China’s new president Xi Jinping heads to Africa as his country’s influence on the continent soars, but with its big money is provoking resentment.
21 Mar 2013 08:21 – Kelly Olsen
Xi will visit Tanzania, South Africa and the Republic of Congo as part of his first overseas trip, which begins in Russia on Friday and will include an emerging economies summit in Durban, South Africa.
China’s first contacts with Africa came with the sea voyages of Zheng He, a Chinese Muslim admiral who led expeditions to the East African coast in the 1400s, but little followed for centuries.
During the Cold War, Washington and Moscow competed for allies on the continent with Beijing less successful, although Mao Zedong’s number-two Zhou Enlai went on a major tour in 1964 and China later constructed a railway linking Tanzania and Zambia.
But China’s business boom and its rise to become the world’s second-largest economy has seen financial and trade ties rocket in recent years as it sources many of its raw materials from Africa.
At the same time a new Chinese diaspora has seen huge numbers of traders and small business operators establish themselves across the continent, which has higher growth rates than Europe or the US.
Chinese imports from Africa soared 20-fold in a decade to reach $113-billion last year, according to Chinese government statistics, and China became the continent’s largest trading partner in 2009.
Highlighting the changing relationship, Beijing hosted a summit of 48 African leaders in 2006.
“China-Africa cooperation is comprehensive,” Xi said ahead of his trip where he will join the leaders of Brazil, India, Russia and South Africa at the Brics summit.
In an interview with media from Brics nations, he said Beijing valued “friendly relationships with all African countries, no matter whether they are big or small, strong or weak, rich or poor”.
“No matter whether it is rich or poor in resources, China treats it equally and actively carries out pragmatic cooperation that benefits both sides,” he said.
Xi arrives on Sunday in Tanzania, where China is the second-largest foreign investor with interests in agriculture, coal, iron ore and infrastructure and he will give a major speech on relations with Africa.
In South Africa, where 2012 bilateral trade totaled $59.9-billion – nearly one-third of total China-Africa trade – Xi will also hold talks with President Jacob Zuma.
China has lent the oil-rich Republic of Congo, his last stop, billions of dollars under a series of agreements, financing a 500km road linking the capital Brazzaville and commercial hub Pointe-Noire, a 120MW hydroelectric dam and other projects.
A presidential source told AFP that Brazzaville considered Beijing an “essential partner” and their relationship “immaculate”.
But China’s emergence as a key investor in Africa has also been accompanied by periodic tensions amid complaints of trade imbalances, and accusations that Chinese workers and entrepreneurs benefit more from the investments than Africans.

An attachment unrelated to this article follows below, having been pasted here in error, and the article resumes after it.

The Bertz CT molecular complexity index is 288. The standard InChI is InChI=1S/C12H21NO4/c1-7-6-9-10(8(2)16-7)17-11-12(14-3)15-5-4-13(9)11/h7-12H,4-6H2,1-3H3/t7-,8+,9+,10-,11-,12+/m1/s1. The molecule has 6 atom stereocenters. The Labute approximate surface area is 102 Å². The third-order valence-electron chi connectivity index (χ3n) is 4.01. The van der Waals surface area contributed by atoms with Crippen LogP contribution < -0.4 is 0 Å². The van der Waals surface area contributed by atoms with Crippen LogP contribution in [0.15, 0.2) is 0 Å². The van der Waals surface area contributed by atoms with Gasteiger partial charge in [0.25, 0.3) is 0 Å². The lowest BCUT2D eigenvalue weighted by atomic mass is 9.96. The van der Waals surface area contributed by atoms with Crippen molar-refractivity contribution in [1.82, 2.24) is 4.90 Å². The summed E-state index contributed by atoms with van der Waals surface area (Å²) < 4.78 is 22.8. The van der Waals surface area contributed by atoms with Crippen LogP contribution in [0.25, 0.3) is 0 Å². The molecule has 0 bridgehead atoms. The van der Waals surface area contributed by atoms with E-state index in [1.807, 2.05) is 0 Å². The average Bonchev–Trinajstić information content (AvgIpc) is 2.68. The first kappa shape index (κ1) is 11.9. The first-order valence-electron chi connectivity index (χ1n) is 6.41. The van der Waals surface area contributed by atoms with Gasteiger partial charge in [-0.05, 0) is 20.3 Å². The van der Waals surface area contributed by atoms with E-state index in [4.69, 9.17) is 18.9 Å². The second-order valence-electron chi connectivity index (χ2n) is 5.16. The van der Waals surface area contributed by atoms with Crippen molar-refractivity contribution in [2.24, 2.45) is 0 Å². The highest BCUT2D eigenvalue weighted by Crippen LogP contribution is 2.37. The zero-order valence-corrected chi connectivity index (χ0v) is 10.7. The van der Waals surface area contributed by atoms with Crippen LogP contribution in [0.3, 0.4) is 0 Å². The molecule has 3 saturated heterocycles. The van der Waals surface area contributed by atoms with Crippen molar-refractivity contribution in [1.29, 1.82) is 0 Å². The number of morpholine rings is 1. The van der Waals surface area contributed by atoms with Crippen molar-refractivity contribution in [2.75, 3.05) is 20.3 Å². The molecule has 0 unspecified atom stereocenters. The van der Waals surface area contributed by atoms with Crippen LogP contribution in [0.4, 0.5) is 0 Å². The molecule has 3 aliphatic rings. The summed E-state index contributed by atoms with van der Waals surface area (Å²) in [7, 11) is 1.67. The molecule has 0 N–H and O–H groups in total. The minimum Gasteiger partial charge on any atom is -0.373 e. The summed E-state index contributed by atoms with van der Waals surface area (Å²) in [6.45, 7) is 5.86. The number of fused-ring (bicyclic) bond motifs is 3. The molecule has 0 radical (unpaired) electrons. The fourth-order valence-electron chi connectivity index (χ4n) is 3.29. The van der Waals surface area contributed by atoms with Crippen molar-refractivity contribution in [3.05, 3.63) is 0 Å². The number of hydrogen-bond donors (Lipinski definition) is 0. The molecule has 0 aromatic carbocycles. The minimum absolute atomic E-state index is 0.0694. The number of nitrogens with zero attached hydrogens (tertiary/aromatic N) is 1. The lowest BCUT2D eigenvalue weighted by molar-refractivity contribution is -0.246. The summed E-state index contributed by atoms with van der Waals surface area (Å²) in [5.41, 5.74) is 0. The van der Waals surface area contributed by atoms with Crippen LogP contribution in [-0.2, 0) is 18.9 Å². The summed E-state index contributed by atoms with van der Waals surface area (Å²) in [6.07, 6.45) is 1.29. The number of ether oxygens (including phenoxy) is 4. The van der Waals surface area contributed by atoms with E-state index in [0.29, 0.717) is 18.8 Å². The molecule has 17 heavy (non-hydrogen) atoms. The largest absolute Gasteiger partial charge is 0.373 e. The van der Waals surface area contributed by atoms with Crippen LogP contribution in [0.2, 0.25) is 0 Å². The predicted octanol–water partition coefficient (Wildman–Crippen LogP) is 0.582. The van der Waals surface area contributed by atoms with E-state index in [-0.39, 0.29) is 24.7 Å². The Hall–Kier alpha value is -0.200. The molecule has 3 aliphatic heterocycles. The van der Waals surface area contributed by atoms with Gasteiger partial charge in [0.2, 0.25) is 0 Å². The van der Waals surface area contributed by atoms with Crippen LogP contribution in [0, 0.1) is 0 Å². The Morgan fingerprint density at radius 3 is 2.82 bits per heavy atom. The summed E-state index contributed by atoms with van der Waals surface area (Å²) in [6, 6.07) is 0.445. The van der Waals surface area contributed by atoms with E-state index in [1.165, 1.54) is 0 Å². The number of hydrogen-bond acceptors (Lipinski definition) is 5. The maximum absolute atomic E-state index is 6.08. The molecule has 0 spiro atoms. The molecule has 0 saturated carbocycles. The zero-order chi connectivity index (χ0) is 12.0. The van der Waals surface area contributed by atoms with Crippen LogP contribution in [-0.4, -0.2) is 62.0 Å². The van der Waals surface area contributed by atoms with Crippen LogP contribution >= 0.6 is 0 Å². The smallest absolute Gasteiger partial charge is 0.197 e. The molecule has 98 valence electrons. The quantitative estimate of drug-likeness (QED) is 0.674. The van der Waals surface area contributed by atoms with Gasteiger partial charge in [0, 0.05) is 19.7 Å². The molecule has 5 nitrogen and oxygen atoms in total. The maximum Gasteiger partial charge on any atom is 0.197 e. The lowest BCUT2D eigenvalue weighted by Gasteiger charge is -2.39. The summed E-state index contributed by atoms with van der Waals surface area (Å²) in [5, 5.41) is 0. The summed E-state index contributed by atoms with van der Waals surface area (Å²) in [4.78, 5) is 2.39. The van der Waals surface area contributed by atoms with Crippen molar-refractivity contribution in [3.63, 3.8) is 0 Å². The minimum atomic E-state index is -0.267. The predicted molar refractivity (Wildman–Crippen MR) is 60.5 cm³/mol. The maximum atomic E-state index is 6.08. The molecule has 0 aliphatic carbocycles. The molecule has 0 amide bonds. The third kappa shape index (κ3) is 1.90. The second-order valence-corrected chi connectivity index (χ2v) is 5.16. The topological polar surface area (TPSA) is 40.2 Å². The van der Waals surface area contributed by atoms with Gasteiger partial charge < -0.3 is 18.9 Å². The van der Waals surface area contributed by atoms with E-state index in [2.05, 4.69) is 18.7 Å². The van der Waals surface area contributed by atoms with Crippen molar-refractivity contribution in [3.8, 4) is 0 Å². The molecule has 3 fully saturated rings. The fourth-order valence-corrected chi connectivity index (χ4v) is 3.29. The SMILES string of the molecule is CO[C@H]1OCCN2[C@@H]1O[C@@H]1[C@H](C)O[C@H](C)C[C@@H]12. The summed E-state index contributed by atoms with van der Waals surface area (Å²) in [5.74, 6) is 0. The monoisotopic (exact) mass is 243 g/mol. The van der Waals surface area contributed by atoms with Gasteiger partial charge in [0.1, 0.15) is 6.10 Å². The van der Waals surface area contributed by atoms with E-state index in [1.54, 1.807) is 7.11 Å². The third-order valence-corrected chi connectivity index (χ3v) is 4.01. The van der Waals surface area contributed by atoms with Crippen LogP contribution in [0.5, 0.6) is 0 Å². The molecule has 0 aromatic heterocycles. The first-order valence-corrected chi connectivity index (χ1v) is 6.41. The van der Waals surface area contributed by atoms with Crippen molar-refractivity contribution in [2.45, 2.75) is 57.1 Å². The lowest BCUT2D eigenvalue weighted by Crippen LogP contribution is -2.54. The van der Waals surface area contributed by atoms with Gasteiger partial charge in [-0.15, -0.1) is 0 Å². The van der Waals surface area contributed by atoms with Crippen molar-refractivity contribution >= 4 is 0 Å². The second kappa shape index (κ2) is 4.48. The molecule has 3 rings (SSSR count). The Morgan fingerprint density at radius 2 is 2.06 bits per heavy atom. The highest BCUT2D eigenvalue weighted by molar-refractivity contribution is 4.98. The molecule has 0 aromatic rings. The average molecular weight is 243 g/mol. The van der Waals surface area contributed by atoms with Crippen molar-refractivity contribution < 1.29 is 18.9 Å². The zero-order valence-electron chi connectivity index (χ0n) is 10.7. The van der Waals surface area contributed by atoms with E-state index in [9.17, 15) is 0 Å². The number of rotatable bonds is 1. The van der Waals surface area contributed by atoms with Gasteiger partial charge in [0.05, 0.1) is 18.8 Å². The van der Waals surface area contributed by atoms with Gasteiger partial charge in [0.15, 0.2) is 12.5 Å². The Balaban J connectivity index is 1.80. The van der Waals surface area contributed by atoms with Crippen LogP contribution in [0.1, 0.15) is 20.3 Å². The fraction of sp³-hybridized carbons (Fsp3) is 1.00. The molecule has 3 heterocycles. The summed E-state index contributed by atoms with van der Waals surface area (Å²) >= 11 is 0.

Lamido Sanusi, governor of Nigeria’s central bank, blasted China this month in an opinion piece in the Financial Times, saying the relationship was one in which Africa sold its resources for Chinese manufactured goods.
“This was also the essence of colonialism,” he wrote. “The British went to Africa and India to secure raw materials and markets. Africa is now willingly opening itself up to a new form of imperialism.”
China’s vice foreign minister Zhai Jun, who estimated there are between one and two million Chinese entrepreneurs in Africa, acknowledged “growing pains” in the relationship, which he ascribed to causes including “lack of mutual understanding”.
He added: “We hope that all Chinese businesses in Africa can do their own jobs well to play their part in the growth of this continent.”
China has a longstanding policy against what it calls interference in other countries’ internal affairs and does not concern itself with human rights issues in Africa, an approach that is criticised by Western activist groups.
But its stance has enabled it to build links with controversial figures such Sudan’s Omar al-Bashir, who is wanted by the International Criminal Court on charges including genocide and war crimes, and Robert Mugabe of Zimbabwe.
David Shinn, a former US ambassador to Ethiopia and Burkina Faso, told AFP that government-to-government relations between China and African countries “remain strong”.
But he warned that China must address concerns that have been raised, and if not, “some African governments will step up their criticism, at least privately, of these aspects of the Sino-African relationship”.